‘Son of the Father’ signifies those ransomed in Christ
by Peter Benyola
The Westminster Shorter Catechism Q. 34. What is adoption?
A. Adoption is an act of God’s free grace, by which we are received into the number, and have a right to all the privileges, of the sons of God.
The convicted murderer sits somberly in his dark and dirty cell, surrounded by Roman guards. Trembling, he can only imagine how much he will suffer by crucifixion, the popular form of execution during this period in history. He has seen the full force of Roman justice as he walked the roads of Galilee and Judea, colluding with other rebels willing to fight against the Roman occupation. The Jews hated being in subjection to the Roman Empire, but most kept their heads down while few were willing to fight back, such as Barabbas. This time, the Romans had actually caught their man and sentenced him to be executed on the crucifix.
The Romans were notorious for how they lined their highways with crucifices — their method of deterring would-be enemies of the State from further resisting their control over the region and its people. This slow and extremely painful death was specifically fashioned to torture criminals for as long as three days. Rebels who were made an example in this manner usually asphyxiated, unable to even lift their chests to breathe. The agony of crucifixion was so intense that it produced the word “excruciating,” which derives from the Latin word for “torment” or “crucify,” which itself is derived from the word “crux,” or cross.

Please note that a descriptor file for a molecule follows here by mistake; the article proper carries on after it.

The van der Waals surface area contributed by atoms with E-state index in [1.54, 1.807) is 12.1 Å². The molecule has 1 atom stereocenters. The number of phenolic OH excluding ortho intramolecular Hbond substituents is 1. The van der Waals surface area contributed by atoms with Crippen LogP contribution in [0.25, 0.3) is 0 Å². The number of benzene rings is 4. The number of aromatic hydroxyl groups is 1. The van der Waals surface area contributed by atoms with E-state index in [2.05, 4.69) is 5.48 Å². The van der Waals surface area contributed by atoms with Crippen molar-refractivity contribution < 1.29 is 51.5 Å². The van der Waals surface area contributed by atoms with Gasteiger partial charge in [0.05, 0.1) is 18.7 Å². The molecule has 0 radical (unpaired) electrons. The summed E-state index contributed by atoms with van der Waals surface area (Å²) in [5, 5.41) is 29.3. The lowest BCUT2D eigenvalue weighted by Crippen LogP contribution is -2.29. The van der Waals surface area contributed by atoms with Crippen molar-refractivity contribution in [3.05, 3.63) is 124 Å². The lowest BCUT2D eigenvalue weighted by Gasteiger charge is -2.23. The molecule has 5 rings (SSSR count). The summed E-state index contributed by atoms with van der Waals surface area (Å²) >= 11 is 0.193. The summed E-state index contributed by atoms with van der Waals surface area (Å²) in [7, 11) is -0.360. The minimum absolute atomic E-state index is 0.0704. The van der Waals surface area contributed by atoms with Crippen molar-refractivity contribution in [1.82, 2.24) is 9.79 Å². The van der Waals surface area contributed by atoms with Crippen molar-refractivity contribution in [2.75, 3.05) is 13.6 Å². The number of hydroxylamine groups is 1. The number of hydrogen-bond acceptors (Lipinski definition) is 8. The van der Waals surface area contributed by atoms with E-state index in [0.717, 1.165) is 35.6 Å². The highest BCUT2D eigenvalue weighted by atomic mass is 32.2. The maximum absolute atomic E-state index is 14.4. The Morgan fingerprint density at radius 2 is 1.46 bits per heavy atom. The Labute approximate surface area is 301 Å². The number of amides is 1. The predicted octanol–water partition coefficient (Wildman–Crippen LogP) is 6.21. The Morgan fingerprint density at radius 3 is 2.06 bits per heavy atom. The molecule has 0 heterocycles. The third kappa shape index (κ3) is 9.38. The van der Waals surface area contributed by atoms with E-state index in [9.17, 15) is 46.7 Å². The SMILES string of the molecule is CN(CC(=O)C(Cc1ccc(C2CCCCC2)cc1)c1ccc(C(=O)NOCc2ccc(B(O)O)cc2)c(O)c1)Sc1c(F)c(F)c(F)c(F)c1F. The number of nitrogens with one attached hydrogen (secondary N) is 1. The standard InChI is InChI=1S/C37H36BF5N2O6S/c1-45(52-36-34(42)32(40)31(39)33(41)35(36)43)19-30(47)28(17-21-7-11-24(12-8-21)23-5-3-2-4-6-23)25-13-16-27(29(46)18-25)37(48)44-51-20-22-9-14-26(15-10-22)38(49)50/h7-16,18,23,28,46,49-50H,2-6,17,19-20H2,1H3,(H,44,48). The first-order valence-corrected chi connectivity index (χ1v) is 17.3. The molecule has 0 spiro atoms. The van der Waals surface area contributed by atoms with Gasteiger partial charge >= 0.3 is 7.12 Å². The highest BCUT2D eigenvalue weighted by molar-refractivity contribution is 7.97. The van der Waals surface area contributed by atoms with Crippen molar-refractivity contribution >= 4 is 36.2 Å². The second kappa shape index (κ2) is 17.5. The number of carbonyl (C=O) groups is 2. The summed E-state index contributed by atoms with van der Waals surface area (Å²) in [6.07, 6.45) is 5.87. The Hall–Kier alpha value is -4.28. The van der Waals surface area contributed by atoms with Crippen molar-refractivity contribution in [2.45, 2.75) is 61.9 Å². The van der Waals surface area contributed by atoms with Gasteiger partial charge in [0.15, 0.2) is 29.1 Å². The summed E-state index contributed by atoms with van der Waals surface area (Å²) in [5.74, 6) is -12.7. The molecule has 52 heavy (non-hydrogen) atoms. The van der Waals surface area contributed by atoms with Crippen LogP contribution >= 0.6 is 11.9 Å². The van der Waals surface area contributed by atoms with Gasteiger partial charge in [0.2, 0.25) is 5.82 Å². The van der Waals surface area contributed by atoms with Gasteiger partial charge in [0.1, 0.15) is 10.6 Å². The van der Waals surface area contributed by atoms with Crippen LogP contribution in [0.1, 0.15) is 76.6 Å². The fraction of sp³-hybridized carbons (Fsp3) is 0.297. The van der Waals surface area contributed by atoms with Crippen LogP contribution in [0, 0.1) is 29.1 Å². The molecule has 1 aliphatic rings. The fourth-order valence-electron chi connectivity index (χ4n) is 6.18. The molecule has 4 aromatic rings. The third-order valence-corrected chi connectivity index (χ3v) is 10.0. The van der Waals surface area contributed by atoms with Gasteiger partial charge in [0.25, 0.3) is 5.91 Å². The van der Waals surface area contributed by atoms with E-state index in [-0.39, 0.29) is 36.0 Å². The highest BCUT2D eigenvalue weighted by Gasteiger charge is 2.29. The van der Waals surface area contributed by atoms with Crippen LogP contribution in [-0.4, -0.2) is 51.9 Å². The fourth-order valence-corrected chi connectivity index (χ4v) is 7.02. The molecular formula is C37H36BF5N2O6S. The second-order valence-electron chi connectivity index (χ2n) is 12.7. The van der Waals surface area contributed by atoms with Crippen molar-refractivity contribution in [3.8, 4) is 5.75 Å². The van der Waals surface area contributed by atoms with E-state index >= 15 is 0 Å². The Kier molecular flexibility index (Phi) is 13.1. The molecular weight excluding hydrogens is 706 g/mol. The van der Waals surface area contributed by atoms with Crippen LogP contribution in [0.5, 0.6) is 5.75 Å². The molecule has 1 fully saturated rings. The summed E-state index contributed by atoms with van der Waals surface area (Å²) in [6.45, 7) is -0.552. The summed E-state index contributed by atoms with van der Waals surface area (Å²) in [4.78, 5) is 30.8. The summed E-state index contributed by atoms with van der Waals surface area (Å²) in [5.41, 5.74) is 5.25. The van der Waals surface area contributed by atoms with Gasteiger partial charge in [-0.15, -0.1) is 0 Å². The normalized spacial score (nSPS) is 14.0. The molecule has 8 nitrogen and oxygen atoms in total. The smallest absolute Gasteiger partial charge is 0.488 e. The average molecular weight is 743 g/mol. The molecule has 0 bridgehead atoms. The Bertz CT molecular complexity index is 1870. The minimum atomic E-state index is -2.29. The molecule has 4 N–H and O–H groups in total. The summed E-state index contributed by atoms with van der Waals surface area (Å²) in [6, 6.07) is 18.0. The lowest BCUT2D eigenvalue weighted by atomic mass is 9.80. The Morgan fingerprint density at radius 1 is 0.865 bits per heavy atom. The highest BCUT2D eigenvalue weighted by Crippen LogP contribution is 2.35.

Knowing what is coming in the next few days, how can this criminal sleep?
The name provided for him is Barabbas, which means “the son of the father.” We know him as the man who was pardoned by Pilate on the day of Passover in A.D. 33, allowing him to evade his earned appointment with the stake.
As Pontius Pilate, the praefectus or governor of Judea, finishes interrogating Jesus, he can find no reason to convict Him. As he sits in the judge’s seat, Pilate’s wife sends a message alerting him to a disturbing dream she has had about this innocent man. Moreover, Pilate has deduced that the Sanhedrin, the council of Jewish leaders, are envious of Jesus’ popularity and deem him a threat to their positions of authority. To placate the demanding cabal — and save himself from a political entanglement should the Sanhedrin decide to appeal to Caesar — Pilate is willing to shed the blood of Jesus as a scapegoat and release Barabbas from custody.
(Mark 15:6-15) “Now at the feast he used to release for them one prisoner for whom they asked. And among the rebels in prison, who had committed murder in the insurrection, there was a man called Barabbas. And the crowd came up and began to ask Pilate to do as he usually did for them. And he answered them, saying, ‘Do you want me to release for you the King of the Jews?’ For he perceived that it was out of envy that the chief priests had delivered him up. 11 But the chief priests stirred up the crowd to have him release for them Barabbas instead. And Pilate again said to them, ‘Then what shall I do with the man you call the King of the Jews?’ And they cried out again, ‘Crucify him.’ And Pilate said to them, ‘Why, what evil has he done?’ But they shouted all the more, ‘Crucify him.’ So Pilate, wishing to satisfy the crowd, released for them Barabbas, and having scourged Jesus, he delivered him to be crucified.”